For decades, doctors have dreamed of using tiny robots to treat and diagnose illnesses. But the technology has long been held back by harmful chemicals in conventional batteries.
Now, scientists have discovered a new way of making non-toxic edible batteries that could speed up the development of ingestible devices.
Searching for potential materials, scientists struck upon the idea of using melanin and other naturally occurring compounds to assemble the batteries.
In our skin, hair and eyes, melanins absorb ultra violet light, protecting us from damage. But like a battery, they also happen to bind and unbind metallic ions.
Hang-Ah Park, Ph.D., a post-doctoral researcher at CMD, said: “We found basically that they work.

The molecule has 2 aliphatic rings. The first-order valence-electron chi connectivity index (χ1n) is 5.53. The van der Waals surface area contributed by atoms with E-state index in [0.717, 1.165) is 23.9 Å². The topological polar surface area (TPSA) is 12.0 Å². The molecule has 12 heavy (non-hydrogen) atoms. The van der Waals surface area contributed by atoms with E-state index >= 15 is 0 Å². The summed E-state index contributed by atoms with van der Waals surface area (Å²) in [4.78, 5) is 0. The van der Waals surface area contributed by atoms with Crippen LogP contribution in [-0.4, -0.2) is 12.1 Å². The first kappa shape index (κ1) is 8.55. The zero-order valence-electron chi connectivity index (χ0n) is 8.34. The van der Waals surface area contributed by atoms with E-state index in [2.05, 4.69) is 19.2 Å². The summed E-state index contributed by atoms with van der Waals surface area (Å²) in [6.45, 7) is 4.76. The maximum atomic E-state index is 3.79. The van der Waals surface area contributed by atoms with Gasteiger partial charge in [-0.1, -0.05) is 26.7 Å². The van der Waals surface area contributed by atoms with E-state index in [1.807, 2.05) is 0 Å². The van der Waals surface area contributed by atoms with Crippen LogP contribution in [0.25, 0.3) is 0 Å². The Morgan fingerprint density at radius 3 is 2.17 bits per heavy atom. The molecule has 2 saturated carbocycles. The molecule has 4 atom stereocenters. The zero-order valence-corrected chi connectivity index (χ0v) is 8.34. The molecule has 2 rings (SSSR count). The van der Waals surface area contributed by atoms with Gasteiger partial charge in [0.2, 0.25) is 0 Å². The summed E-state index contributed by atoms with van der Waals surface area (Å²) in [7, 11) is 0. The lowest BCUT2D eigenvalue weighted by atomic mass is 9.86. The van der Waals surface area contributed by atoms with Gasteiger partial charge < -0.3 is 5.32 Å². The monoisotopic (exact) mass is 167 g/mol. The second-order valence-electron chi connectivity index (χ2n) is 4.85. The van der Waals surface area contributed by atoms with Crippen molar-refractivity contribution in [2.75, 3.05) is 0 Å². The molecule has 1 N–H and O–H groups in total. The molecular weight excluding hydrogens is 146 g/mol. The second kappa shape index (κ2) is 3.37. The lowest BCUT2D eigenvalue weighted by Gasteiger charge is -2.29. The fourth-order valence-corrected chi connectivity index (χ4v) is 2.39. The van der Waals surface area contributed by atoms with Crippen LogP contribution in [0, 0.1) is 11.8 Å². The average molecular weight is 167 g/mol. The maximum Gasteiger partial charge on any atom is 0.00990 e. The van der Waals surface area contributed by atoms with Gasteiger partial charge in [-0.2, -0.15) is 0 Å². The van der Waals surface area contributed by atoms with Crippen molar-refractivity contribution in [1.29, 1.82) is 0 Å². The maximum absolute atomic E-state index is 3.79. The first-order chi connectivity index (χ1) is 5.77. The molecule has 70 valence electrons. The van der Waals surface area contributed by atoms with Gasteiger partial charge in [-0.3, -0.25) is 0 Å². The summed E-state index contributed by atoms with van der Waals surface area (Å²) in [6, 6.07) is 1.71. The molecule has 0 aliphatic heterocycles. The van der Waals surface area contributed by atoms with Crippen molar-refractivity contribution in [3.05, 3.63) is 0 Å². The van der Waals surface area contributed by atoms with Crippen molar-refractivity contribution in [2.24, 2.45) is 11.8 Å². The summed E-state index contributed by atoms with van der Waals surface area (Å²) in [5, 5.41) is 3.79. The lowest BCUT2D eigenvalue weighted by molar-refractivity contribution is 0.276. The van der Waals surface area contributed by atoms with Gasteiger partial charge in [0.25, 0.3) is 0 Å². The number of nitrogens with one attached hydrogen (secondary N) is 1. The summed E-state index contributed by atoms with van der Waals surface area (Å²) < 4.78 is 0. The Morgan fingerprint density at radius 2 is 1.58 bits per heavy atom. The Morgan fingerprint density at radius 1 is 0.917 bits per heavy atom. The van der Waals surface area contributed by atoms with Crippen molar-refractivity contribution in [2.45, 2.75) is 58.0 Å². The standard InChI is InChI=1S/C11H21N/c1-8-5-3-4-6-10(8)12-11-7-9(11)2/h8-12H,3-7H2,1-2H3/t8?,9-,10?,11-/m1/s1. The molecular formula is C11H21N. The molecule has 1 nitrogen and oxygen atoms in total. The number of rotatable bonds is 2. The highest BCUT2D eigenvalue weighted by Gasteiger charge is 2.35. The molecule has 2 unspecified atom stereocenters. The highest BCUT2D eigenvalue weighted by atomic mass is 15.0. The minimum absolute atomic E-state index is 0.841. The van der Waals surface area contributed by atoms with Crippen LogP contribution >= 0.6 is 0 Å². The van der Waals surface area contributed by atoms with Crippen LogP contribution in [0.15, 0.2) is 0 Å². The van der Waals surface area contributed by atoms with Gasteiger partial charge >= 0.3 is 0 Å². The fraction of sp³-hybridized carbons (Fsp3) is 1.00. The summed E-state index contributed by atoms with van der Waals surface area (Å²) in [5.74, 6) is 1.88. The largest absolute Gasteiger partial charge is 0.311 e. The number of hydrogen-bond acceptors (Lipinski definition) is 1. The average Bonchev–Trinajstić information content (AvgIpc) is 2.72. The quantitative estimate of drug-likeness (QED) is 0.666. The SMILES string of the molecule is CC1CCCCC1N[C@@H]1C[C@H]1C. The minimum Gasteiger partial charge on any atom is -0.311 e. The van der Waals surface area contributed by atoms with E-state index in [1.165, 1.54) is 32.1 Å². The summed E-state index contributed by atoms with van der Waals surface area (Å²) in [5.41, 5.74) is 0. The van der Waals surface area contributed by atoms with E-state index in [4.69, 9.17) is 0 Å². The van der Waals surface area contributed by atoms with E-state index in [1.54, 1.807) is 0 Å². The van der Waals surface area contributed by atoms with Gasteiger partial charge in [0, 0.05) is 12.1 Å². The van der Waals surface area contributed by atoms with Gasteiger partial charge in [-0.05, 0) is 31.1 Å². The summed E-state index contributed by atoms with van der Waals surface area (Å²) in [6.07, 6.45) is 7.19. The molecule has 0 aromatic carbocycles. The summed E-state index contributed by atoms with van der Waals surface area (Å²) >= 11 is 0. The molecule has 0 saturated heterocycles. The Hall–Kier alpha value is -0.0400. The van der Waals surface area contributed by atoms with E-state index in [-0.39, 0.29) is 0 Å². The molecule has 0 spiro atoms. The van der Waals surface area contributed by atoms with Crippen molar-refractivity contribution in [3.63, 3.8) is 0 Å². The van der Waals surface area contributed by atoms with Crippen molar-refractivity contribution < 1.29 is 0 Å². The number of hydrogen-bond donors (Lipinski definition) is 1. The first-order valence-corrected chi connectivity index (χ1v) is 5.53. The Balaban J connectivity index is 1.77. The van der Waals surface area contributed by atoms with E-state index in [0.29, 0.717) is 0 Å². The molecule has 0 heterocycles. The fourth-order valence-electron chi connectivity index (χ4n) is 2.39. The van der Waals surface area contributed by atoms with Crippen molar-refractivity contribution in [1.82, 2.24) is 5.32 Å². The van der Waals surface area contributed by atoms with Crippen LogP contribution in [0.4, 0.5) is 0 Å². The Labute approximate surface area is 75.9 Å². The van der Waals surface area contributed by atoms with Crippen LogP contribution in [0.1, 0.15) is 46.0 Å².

“The exact numbers depend on the configuration, but as an example, we can power a 5 milliWatt device for up to 18 hours using 600 milligrams of active melanin material as a cathode.”
The batteries could allow medical scientists to develop a range of new treatments.
Drug delivery is one application that could lead to a whole new approach to medicine.
Non-toxic, degradable batteries would be ideal for drug delivery devices that are many to be swallowed.
Christopher Bettinger, Ph.D, said: “The beauty is that by definition an ingestible, degradable device is in the body for no longer than 20 hours or so.
“Even if you have marginal performance, which we do, that’s all you need.”
It’s not yet clear when the batteries will be incorporated into medical devices, but the team is now planning to develop packaging materials that will deliver the battery to the stomach.
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